Just taking “bang” sounds and compressing them usually doesn’t give them a dangerous edge.. Get a “tone” in the sound.. Take one of the elements in the weapon sounds and do a pitch bend.. For a quicker pistol or machine gun, do quicker pitch downs, kind of like the HighQ synth percussion effect.. If you use processed weapon sounds in this element, it sounds realistic, too.. And if you have a bigger gun, cannon, etc, you can make it into a longer baaoooo, tone. That gives it volume, while the more aggressive HighQ effect gives it a feeling of something quickly leaving a gun barrel.
– Gustaf Grefberg
Emphasise details that you’d only hear if it were close up. e.g. some slight metallic rattle type Foley? And while low end is great and all, it’s more the mid-upper ‘crack’ that makes them seem more in-your-face. I just don’t think that gunshots have enough duration for the unsettling effects of this sort v. low-end to be registered by the listener, myself. Though I guess you could bring a loop of it in underneath a sustained burst of automatic fire.
– Lee Banyard
Reduce the overall mix so the gunshot sits onto of it rather than getting lost in it. Mix in some subtle high frequencies that descend in pitch rapidly at the start of the attack part of the sample. Get hold of some powerful wining hydraulics – with a fast discharge of air – “pssssst!” and mix this in. boost the bottom frequencies – but not too much or your explosions will sound weak in the mix. think about mixing in the mechanical sounds of the weapon too – click, shchlock, clack – sorta thing. Consider ‘pitch sliding’ the original sample slightly – make the attack slightly higher pitch and ramp it down quickly to the original pitch. Find a kick drum sample, and mix it into the attack part of the gunshot. Try not to compress them too much, or if you have to make sure you leave a quite a long (50ms maybe) attack. If there’s no initial transient, the gunshot will sound flat. It’s the very short loud initial hit that makes me jump every time.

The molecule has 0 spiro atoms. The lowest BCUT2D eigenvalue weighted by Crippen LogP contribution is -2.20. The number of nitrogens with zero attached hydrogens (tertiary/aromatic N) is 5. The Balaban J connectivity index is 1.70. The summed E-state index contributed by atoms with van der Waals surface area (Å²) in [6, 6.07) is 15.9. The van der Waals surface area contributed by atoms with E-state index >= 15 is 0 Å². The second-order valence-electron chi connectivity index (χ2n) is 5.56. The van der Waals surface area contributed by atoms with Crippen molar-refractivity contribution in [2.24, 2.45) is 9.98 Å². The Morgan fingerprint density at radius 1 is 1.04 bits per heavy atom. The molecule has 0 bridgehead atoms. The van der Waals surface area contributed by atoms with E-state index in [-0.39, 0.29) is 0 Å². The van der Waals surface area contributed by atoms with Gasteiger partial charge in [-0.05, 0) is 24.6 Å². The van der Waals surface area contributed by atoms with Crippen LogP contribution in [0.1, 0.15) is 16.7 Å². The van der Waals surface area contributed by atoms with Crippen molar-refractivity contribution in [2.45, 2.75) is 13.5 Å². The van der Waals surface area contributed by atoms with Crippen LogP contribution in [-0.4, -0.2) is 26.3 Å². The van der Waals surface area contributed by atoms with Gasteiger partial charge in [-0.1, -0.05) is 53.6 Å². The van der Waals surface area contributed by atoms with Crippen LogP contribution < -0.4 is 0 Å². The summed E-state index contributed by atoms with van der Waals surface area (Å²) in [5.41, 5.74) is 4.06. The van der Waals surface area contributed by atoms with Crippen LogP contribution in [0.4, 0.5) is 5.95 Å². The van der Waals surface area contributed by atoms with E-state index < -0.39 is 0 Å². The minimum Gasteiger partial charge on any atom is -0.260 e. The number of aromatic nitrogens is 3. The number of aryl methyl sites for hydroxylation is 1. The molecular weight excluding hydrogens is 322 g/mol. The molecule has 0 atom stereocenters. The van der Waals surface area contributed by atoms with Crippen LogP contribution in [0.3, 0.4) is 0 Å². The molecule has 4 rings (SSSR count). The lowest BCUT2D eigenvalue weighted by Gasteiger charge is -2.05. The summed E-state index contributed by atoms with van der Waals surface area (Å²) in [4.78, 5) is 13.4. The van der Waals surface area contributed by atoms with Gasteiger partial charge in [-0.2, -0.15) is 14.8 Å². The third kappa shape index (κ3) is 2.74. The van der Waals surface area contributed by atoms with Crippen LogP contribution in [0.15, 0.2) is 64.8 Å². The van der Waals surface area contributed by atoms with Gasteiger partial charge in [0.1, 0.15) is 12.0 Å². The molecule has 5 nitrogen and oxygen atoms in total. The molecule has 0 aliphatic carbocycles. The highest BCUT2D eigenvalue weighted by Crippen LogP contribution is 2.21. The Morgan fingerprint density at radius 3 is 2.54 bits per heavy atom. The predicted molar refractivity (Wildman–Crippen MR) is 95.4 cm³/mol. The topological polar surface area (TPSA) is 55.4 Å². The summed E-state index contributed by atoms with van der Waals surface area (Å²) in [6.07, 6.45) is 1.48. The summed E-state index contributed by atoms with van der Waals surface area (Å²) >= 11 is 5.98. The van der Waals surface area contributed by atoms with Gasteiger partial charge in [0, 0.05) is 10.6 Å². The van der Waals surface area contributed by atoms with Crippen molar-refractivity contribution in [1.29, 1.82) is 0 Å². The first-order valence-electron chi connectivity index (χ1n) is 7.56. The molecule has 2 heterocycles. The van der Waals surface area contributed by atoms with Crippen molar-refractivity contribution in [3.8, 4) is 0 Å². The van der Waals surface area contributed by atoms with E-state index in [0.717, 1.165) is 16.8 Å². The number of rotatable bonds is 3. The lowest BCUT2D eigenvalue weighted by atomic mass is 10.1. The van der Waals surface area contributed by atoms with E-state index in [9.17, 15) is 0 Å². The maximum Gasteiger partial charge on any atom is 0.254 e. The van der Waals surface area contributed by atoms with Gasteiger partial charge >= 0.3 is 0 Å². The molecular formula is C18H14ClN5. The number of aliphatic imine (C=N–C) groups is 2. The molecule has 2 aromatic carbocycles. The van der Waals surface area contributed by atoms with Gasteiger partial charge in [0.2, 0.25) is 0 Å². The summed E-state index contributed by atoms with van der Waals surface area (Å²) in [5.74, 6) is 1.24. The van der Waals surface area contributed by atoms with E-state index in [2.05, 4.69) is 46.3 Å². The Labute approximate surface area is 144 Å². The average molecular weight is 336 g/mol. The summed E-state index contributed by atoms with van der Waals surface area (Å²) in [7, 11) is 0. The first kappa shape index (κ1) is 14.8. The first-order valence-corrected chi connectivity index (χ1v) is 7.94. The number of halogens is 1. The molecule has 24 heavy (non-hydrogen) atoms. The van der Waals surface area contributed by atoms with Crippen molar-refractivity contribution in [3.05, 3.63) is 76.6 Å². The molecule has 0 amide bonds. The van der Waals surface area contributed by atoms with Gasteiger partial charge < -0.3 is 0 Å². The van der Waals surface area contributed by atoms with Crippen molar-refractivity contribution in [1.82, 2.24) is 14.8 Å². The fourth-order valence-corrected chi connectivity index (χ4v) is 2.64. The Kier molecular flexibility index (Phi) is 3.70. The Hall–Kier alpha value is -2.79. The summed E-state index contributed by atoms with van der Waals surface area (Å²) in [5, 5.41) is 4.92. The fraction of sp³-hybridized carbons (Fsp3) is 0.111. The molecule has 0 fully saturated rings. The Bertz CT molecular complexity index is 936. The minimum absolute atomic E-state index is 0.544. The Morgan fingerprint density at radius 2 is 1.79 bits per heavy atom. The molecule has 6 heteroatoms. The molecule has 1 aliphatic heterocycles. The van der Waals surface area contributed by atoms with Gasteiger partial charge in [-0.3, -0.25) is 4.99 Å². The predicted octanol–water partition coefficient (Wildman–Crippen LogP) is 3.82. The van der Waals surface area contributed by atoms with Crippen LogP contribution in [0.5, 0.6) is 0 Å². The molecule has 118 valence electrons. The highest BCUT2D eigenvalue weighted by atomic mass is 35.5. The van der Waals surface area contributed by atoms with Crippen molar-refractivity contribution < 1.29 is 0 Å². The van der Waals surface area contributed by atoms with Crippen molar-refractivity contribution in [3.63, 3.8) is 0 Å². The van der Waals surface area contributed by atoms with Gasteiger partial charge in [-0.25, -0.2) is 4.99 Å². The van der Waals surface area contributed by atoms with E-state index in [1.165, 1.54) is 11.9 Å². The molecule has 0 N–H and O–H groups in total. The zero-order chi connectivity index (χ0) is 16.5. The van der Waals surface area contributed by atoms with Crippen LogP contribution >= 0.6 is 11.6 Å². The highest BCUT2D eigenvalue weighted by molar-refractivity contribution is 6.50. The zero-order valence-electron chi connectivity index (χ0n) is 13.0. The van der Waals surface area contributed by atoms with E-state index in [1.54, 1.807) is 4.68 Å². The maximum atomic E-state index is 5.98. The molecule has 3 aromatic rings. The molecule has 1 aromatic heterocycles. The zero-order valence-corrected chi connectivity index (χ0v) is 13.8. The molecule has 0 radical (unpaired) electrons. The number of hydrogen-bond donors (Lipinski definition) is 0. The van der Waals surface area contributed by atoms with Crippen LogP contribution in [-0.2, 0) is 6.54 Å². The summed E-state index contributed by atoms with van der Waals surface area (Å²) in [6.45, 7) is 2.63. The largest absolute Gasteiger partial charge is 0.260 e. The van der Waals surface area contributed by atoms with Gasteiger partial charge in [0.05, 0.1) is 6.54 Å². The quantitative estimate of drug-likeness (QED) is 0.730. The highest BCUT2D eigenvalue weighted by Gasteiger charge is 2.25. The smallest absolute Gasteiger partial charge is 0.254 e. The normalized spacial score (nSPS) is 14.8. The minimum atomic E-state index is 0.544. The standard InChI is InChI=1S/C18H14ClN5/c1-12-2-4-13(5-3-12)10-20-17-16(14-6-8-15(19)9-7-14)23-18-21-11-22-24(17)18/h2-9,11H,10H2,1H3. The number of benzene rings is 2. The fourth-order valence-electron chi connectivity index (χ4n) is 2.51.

– Patrick Phelan
Also remember to have all the frequency ranges covered. Bass for the thud, midrange for the actual shot itself, and the top end of the metallic sound, or something that has a bit of ‘bite’.
– Garry Taylor
You might try some ‘pre-sound’. Something that cues up expectation. maybe a hint of reverse reverb of the gunshot? Something subliminal where people get edgy, but they can’t put a finger on why…
1. make a distorted square signal not longer than 0.04 sec and paste it at the very beginning of the sample. 2. mix in a short sample of high-tone ricochet sound (short one). Sometimes you will get nice effect thanks to that. 3. mix in high-tone laser (blaster) synthetic sound. It also helps sometimes. 4. mix in some metallic sound at the very beginning of the sample… i.e. “click” (from empty weapon) or some empty shell bounce-sound. Generally … to make my weapons more powerful I usually mix “base” sample with some high-tone/metallic short sounds.
– Adam Skorupa